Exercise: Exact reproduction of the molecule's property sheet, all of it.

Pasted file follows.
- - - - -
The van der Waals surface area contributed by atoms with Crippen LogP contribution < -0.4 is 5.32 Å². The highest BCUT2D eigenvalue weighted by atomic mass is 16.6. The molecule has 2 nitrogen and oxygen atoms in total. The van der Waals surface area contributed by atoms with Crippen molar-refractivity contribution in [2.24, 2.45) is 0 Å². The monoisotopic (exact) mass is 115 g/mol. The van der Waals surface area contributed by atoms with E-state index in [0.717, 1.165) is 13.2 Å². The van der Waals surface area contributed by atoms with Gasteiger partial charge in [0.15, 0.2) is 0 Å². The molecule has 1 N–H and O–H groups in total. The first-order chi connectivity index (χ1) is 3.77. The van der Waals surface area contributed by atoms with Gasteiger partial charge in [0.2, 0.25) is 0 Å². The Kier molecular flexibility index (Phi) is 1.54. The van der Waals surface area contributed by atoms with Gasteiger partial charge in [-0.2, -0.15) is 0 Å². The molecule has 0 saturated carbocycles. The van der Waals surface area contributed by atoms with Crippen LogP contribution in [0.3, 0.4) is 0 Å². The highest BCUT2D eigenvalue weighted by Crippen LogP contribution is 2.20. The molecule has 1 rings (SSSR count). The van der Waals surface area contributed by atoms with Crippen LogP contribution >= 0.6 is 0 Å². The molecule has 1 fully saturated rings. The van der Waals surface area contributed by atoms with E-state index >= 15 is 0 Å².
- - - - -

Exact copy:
The van der Waals surface area contributed by atoms with Crippen LogP contribution < -0.4 is 5.32 Å². The highest BCUT2D eigenvalue weighted by atomic mass is 16.6. The molecule has 2 nitrogen and oxygen atoms in total. The van der Waals surface area contributed by atoms with Crippen molar-refractivity contribution in [2.24, 2.45) is 0 Å². The monoisotopic (exact) mass is 115 g/mol. The van der Waals surface area contributed by atoms with E-state index in [0.717, 1.165) is 13.2 Å². The van der Waals surface area contributed by atoms with Gasteiger partial charge in [0.15, 0.2) is 0 Å². The molecule has 1 N–H and O–H groups in total. The first-order chi connectivity index (χ1) is 3.77. The van der Waals surface area contributed by atoms with Gasteiger partial charge in [0.2, 0.25) is 0 Å². The Kier molecular flexibility index (Phi) is 1.54. The van der Waals surface area contributed by atoms with Gasteiger partial charge in [-0.2, -0.15) is 0 Å². The molecule has 0 saturated carbocycles. The van der Waals surface area contributed by atoms with Crippen LogP contribution in [0.3, 0.4) is 0 Å². The highest BCUT2D eigenvalue weighted by Crippen LogP contribution is 2.20. The molecule has 1 rings (SSSR count). The van der Waals surface area contributed by atoms with Crippen LogP contribution >= 0.6 is 0 Å². The molecule has 1 fully saturated rings. The van der Waals surface area contributed by atoms with E-state index >= 15 is 0 Å².